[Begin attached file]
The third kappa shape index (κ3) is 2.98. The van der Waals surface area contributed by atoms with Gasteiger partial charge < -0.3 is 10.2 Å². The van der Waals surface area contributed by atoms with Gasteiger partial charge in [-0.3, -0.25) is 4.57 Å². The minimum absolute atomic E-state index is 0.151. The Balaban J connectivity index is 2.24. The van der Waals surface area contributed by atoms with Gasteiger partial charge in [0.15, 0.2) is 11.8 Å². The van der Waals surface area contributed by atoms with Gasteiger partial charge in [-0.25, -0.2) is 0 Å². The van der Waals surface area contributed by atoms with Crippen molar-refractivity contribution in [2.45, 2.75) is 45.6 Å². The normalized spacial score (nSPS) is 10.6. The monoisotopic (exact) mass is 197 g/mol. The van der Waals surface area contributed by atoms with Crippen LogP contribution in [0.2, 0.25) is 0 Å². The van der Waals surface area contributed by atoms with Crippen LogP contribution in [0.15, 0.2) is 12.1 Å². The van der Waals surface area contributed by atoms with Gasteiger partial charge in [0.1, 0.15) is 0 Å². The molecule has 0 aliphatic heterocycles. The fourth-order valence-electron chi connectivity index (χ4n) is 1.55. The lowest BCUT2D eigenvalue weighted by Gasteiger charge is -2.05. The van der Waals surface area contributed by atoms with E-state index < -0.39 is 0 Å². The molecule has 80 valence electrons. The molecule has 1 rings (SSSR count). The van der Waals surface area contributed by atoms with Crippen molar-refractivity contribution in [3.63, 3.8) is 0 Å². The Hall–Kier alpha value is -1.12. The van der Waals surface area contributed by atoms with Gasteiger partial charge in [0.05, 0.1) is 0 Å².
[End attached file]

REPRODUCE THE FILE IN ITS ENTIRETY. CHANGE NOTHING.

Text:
The third kappa shape index (κ3) is 2.98. The van der Waals surface area contributed by atoms with Gasteiger partial charge < -0.3 is 10.2 Å². The van der Waals surface area contributed by atoms with Gasteiger partial charge in [-0.3, -0.25) is 4.57 Å². The minimum absolute atomic E-state index is 0.151. The Balaban J connectivity index is 2.24. The van der Waals surface area contributed by atoms with Gasteiger partial charge in [0.15, 0.2) is 11.8 Å². The van der Waals surface area contributed by atoms with Gasteiger partial charge in [-0.25, -0.2) is 0 Å². The van der Waals surface area contributed by atoms with Crippen molar-refractivity contribution in [2.45, 2.75) is 45.6 Å². The normalized spacial score (nSPS) is 10.6. The monoisotopic (exact) mass is 197 g/mol. The van der Waals surface area contributed by atoms with Crippen LogP contribution in [0.2, 0.25) is 0 Å². The van der Waals surface area contributed by atoms with Crippen LogP contribution in [0.15, 0.2) is 12.1 Å². The van der Waals surface area contributed by atoms with Gasteiger partial charge in [0.1, 0.15) is 0 Å². The molecule has 0 aliphatic heterocycles. The fourth-order valence-electron chi connectivity index (χ4n) is 1.55. The lowest BCUT2D eigenvalue weighted by Gasteiger charge is -2.05. The van der Waals surface area contributed by atoms with E-state index < -0.39 is 0 Å². The molecule has 80 valence electrons. The molecule has 1 rings (SSSR count). The van der Waals surface area contributed by atoms with Crippen molar-refractivity contribution in [3.63, 3.8) is 0 Å². The Hall–Kier alpha value is -1.12. The van der Waals surface area contributed by atoms with Gasteiger partial charge in [0.05, 0.1) is 0 Å².